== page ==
General Information
Current Name
Eloísa Echazábal
Current Location
United States of America
Name on Arrival
Eloísa Echazábal Pi
Age on Arrival
13
Date of Arrival
Wednesday, September 6, 1961
Relocated To
Kendall Camp and Buffalo, NY
Groups
Haiti Pedro Pan
Eloísa has volunteered to help the children of Haiti. Find out how you can help, too.

Eloísa's Story

My story is unique, as is each one of the over 14,000 Pedro Pan stories. Some are happier; some are sadder. I believe the decision to send my sister and me alone to the United States was made by my pa...

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Eloísa's News Feed

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Eloísa has uploaded new photos.

Status update | Mar 8th 2010

And what are you doing awake on a day you are off?

Message by Susy Rodriguez | Mar 8th 2010

Hola Eloisa, no si ni como logré llegar a esta pagina y te vi. yo soy Teresita Martinez, y tengo una hermana jimagua, me acuerdo de ti del Colegio Verbo Encarnado en Cuba, tan pronto vi el retrato me vinieron muchos recuerdos. No se si te acuerdes de mi hermana y de mi.

Message by teresita martinez | Mar 4th 2010

Thank you for the welcome. One thing is for sure by the time those nuns got through with you you can recite all the states capitals in your sleep!

Message by Jose Arango Buzainz | Feb 18th 2010

Eloísa says: Barry Archives-In Oct. Catholic Charities blocked everone's access to these archives & plan to move them somewhere else.Thus my project there stopped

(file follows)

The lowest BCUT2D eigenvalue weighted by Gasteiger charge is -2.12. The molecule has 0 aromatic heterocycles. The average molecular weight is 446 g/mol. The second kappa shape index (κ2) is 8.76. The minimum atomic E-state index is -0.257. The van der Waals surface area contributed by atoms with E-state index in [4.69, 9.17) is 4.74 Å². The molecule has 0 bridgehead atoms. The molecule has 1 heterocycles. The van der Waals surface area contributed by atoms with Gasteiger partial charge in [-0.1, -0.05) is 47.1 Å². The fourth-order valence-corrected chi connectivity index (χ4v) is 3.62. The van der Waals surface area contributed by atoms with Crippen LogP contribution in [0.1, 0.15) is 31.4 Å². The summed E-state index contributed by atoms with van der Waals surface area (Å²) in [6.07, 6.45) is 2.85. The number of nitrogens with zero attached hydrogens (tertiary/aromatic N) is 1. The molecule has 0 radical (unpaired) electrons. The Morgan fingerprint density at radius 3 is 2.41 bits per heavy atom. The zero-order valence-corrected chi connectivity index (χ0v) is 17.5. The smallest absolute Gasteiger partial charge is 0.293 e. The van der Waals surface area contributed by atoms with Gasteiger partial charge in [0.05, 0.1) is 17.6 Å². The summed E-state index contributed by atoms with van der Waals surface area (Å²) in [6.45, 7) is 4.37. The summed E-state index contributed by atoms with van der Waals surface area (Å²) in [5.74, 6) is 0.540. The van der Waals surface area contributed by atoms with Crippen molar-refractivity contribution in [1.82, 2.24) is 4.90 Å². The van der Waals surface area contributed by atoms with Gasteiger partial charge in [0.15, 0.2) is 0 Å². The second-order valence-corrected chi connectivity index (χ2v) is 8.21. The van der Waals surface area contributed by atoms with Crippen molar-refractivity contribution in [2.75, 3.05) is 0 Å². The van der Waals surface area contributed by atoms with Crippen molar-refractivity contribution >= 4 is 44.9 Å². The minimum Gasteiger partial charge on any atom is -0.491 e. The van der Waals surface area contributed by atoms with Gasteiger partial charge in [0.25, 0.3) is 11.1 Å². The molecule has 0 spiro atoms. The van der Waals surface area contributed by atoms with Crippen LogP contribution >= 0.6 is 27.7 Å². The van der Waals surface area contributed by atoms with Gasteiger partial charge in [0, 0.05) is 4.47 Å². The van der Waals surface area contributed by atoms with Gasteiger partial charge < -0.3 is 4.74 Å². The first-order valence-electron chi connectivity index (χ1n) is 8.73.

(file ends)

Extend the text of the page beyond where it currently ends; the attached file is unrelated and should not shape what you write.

Status update | Feb 15th 2010

Ok,. Ok...enough advertising the PPN. I know better than anyone the benefits of this network...and it keeps growing every day. Un abrazo

Message by Susy Rodriguez | Feb 8th 2010

Elo: Yo no sabia que tu conocias a Matilde! It's a small world. She and I were in the same orphanage in Indiana,

Message by Susy Rodriguez | Feb 8th 2010

Hola, Eloísa! Ayer me puse a mirar unas fotos de la reunión del pasado noviembre, alegrándome otra vez al recordar los buenos ratos que pasamos. Oye, la gente del documental no me llamaron. Ya ví que estuvieron por Miami en las actividades PP. Como ves, no he podido volver. Ahora estoy debatiendo si coger la carretera para ir a ver a Fernando Rubio. Me gustaría mucho verlo y felicitarlo en persona por la publicación de su libro. Pero tengo que pensarlo bien porque mis huesos ahora me hacen pagar caro cuando los traqueteo demasiado. De todos modos siempre estoy conectada en espíritu con mis queridos hermanos Pedro Pan. --Me da gusto ver como sigues con tu magnífica labor. Más de nosotros siguen entrando en este website, encontrando viejos amigos y nuestras historias siguen dando testimonio de nuestra extraordinaria experiencia. Un abrazo, Yoli

Message by Yolanda Cardenas Ganong | Feb 7th 2010

HI, ELOISA..... FINALLY, I AM ON THE PEDRO PAN LIST.... I JUST WANT YOU TO KNOW THAT I SPOKE WITH MY CO-WORKER ANA MARIA BUENO.... SHE SAID IT'S FINE IF YOU WANT TO CONTACT HER DAD REGARDING THE CATHOLIC SCHOOLS AND THE VERY FIRST PEDRO PAN KIDS ARRIVING IN MIAMI WHO WERE STUDENTS WITH THE JESUITS OF CUBA. PLEASE GET IN TOUCH WITH HER FIRST AND TELL HER THAT ARE IN THE PROCESS OF MAKING INTERVIEWS "FOR POSTERITY" OF THOSE KEY PERSONS WHO HAVE SO MUCH OF THE PERSONAL AND COLLECTIVE HISTORY OF PEDRO PAN.... HER DAD IS A GREAT GUY AND NOW LIVES IN FLORIDA.... I'M SURE YOU COULD GO MEET HIM SOMETIME... PERHAPS YOU AND CARMENCITA AND LUISA FROM THE MIAMI HERALD MIGHT FIND HIS NARRATIVE AND TESTIMONY AS A REAL TREASURE..... PLEASE CONTACT ANA MARIA AT AMNUEVO@AOL.COM CIAO FOR NOW..... SURVIVING THIS SNOW STORM WITH NETFLIX, THE KITTIES AND LOTS OF "IRISH COFFEE".... QUE SIGA LA NIEVE....! CARINOS, JAY

Message by JESUS CASTAÑO | Feb 6th 2010

Well, now that you know the 'before' and 'after' te das cuenta que no te perdistes nada!!! Pero no se lo digas a el..yo te lo menciono aqui porque todos los mensajes son privadisisimos!!!!

Message by Susy Rodriguez | Feb 3rd 2010